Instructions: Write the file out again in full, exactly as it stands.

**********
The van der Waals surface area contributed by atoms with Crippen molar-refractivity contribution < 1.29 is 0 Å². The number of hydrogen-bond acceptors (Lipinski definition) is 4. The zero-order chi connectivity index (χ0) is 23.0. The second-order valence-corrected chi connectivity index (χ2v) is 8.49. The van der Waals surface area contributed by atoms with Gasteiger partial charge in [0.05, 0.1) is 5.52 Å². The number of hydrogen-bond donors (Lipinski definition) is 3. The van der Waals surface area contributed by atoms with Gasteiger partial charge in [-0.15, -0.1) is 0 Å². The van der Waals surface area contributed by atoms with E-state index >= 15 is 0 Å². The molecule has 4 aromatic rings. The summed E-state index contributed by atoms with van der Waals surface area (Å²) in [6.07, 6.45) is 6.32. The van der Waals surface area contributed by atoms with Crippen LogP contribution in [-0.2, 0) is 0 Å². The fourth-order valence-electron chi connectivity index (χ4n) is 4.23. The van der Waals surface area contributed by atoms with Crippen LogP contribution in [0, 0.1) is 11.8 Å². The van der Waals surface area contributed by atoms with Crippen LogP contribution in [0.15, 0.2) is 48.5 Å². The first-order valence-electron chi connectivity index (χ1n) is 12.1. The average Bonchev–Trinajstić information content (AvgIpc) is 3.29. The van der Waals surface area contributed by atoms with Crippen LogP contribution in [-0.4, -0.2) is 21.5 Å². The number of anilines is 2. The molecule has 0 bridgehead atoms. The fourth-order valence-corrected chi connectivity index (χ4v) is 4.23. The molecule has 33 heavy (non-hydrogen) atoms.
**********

The van der Waals surface area contributed by atoms with Crippen molar-refractivity contribution < 1.29 is 0 Å². The number of hydrogen-bond acceptors (Lipinski definition) is 4. The zero-order chi connectivity index (χ0) is 23.0. The second-order valence-corrected chi connectivity index (χ2v) is 8.49. The van der Waals surface area contributed by atoms with Gasteiger partial charge in [0.05, 0.1) is 5.52 Å². The number of hydrogen-bond donors (Lipinski definition) is 3. The van der Waals surface area contributed by atoms with Gasteiger partial charge in [-0.15, -0.1) is 0 Å². The van der Waals surface area contributed by atoms with E-state index >= 15 is 0 Å². The molecule has 4 aromatic rings. The summed E-state index contributed by atoms with van der Waals surface area (Å²) in [6.07, 6.45) is 6.32. The van der Waals surface area contributed by atoms with Crippen LogP contribution in [-0.2, 0) is 0 Å². The fourth-order valence-electron chi connectivity index (χ4n) is 4.23. The van der Waals surface area contributed by atoms with Crippen LogP contribution in [0, 0.1) is 11.8 Å². The van der Waals surface area contributed by atoms with Crippen LogP contribution in [0.15, 0.2) is 48.5 Å². The first-order valence-electron chi connectivity index (χ1n) is 12.1. The average Bonchev–Trinajstić information content (AvgIpc) is 3.29. The van der Waals surface area contributed by atoms with Crippen LogP contribution in [-0.4, -0.2) is 21.5 Å². The number of anilines is 2. The molecule has 0 bridgehead atoms. The fourth-order valence-corrected chi connectivity index (χ4v) is 4.23. The molecule has 33 heavy (non-hydrogen) atoms.